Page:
… Not to make blanket statements about “Wessis” versus “Ossis” unless you really know what you’re talking about (in which case you’re probably an Ossi, no wait, a Wessi).

Not long ago, Germany was two countries; this you know for sure.  What you might not know, however, is that it kind of, sort of still is… at least in the minds of some Germans.

You may not really get it until you get to Berlin, and even then it can be somewhat hard to believe, but each year some newspaper (or at least your first German teacher, eager to make an impression on you) reports that an astonishingly high percentage of East Germans wish the Berlin Wall were still up. This may sound insane considering what the Ossis went through under ruthless dictatorship (by the way, don’t call it that in front of an Ossi unless you know them well), but it makes perfect sense considering what they’ve been through since. Instead of feeling like they’d reunited with a long last friend, the other half of their homeland, many Ossis (East Germans, taken from Ost for East) believe that their culture, their beliefs, and the entire history of their short-lived nation were taken over by a country that had become entirely foreign to them. Going back to a reunited Germany meant they were now in the world of the Wessi (from the German word West).

In fact, when the Wall fell, East Germans had so much catching up to do, it was almost inevitable they would fall behind. And fall behind they did, as statistics show that East German cities and towns continue to shrink, mostly as the result of the exact brain-drain the Soviets feared when they put up a wall in the first place: young people with means, education, or any small amount of talent still tend to leave East Germany for better prospects in the West. What they find when they get there, however, is a society that seems to be rigged against them, with very few former citizens of the DDR winning promotions and career advancements, let alone reaching the tops of their fields. (One notable exception, it should be said, is Chancellor Angela Merkel, although there are even those who would attribute her every misstep to her East German background.) A recent article in translation on Spiegel Online referred to this as “a different type of glass ceiling,” observing that, even a couple of decades after the Wall has come down, “at times, it feels as if East and West Germans are becoming more and more estranged.”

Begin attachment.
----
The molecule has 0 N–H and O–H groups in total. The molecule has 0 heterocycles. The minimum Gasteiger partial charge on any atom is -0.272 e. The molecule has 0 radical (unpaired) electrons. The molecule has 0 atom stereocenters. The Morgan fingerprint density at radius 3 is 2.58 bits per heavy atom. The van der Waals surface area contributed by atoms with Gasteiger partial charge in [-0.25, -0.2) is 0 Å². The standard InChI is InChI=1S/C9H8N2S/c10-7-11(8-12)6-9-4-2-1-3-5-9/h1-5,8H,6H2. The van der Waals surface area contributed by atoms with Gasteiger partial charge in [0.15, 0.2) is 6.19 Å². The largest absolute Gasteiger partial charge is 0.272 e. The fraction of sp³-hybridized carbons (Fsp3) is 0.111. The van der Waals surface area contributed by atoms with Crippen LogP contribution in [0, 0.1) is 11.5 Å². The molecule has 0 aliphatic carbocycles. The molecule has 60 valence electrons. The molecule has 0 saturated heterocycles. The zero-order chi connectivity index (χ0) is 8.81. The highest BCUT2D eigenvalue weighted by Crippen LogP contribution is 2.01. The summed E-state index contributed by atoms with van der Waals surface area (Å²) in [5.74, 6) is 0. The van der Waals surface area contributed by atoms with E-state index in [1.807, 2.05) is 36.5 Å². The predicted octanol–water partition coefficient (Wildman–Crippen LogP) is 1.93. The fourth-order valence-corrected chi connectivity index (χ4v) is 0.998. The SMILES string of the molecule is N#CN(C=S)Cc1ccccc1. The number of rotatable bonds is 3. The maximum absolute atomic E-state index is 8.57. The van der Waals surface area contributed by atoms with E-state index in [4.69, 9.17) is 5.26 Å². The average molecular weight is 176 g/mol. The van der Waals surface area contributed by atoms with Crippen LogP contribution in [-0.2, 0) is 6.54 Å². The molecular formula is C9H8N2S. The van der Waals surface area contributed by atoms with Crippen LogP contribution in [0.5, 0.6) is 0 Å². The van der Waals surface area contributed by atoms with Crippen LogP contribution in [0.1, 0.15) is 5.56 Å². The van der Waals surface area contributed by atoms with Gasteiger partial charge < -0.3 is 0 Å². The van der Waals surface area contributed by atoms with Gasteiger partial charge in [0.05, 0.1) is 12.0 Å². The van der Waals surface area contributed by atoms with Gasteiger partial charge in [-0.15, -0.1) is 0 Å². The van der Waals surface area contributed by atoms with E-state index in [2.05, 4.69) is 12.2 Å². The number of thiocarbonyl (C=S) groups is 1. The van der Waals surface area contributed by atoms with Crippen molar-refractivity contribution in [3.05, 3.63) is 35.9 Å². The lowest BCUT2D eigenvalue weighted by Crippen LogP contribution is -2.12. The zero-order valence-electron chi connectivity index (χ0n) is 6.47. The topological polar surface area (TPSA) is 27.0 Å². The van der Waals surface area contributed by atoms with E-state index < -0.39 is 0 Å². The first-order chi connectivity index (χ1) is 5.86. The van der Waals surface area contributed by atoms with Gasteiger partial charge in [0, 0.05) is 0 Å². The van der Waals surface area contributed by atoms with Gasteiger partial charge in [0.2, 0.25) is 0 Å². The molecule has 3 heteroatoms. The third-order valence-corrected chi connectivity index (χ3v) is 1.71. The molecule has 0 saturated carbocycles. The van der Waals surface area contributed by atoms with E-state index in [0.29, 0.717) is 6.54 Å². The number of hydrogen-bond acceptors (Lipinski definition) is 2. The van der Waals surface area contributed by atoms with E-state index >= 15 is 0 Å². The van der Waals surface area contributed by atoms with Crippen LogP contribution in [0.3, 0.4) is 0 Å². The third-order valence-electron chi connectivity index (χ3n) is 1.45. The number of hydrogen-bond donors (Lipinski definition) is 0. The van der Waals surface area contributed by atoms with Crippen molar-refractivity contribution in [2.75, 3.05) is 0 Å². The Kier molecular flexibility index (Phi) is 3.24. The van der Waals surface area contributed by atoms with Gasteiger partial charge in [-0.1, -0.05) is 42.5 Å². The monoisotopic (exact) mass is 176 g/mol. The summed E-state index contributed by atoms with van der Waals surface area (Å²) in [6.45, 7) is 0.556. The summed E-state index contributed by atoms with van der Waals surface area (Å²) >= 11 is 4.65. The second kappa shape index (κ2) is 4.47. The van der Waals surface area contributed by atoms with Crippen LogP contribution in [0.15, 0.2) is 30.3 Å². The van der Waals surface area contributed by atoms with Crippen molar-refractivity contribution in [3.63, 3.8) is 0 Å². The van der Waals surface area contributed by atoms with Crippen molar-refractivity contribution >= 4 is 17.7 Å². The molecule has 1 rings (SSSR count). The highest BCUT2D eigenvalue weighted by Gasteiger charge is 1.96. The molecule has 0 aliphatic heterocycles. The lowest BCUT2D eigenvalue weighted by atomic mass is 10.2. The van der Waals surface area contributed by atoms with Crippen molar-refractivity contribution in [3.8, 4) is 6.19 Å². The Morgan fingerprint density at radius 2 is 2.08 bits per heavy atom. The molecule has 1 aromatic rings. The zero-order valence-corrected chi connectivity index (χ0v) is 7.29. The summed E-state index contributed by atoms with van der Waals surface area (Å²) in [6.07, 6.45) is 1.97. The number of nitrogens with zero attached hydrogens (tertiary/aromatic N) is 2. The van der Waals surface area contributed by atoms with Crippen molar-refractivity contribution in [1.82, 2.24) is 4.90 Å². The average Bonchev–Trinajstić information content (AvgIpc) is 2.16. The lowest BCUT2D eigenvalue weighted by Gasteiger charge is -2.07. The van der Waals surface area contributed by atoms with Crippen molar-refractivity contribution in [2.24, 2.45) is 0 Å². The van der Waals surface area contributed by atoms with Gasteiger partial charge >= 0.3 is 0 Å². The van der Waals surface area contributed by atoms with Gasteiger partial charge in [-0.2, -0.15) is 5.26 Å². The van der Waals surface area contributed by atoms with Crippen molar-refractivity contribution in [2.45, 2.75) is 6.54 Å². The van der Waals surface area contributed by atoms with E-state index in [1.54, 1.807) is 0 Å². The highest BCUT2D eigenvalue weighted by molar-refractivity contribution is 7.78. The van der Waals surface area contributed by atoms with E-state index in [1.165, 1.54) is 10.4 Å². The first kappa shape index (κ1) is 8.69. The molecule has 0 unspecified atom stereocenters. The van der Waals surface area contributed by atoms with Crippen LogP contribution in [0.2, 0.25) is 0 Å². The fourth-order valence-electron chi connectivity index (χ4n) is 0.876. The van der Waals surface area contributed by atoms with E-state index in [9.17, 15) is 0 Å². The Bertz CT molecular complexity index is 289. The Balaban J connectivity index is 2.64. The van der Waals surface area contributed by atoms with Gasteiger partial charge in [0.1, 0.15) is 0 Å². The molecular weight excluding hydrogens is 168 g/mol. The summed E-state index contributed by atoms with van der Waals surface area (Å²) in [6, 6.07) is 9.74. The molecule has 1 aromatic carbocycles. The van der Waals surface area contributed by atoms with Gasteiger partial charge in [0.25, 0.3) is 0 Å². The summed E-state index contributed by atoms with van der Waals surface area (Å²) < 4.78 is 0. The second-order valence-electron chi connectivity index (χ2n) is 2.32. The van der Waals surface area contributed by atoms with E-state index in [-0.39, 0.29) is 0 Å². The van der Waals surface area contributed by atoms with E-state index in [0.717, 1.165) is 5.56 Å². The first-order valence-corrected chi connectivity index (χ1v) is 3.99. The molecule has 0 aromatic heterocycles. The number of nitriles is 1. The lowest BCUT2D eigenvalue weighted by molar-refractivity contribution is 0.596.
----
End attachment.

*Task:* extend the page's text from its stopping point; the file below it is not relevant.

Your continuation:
The only way to really understand what it’s like to be an Ossi is to talk to some former citizens of East Germany, and when you do, make no assumptions or authoritative statements, because you’ll realise pretty quickly how little you know. Many older Ossis still chuckle at what they went through and what they had to do to survive, while some still insist, as their desire to rebuild the Berlin Wall might suggest, that things were better back then. There’s no way to go back in time and find out what it was really like, and the number of people with vivid memories of East Germany will continue to dwindle over the next few decades. Honour their experiences by listening to them and accepting that, in the newly reunited German Republic, everything is not as it seems.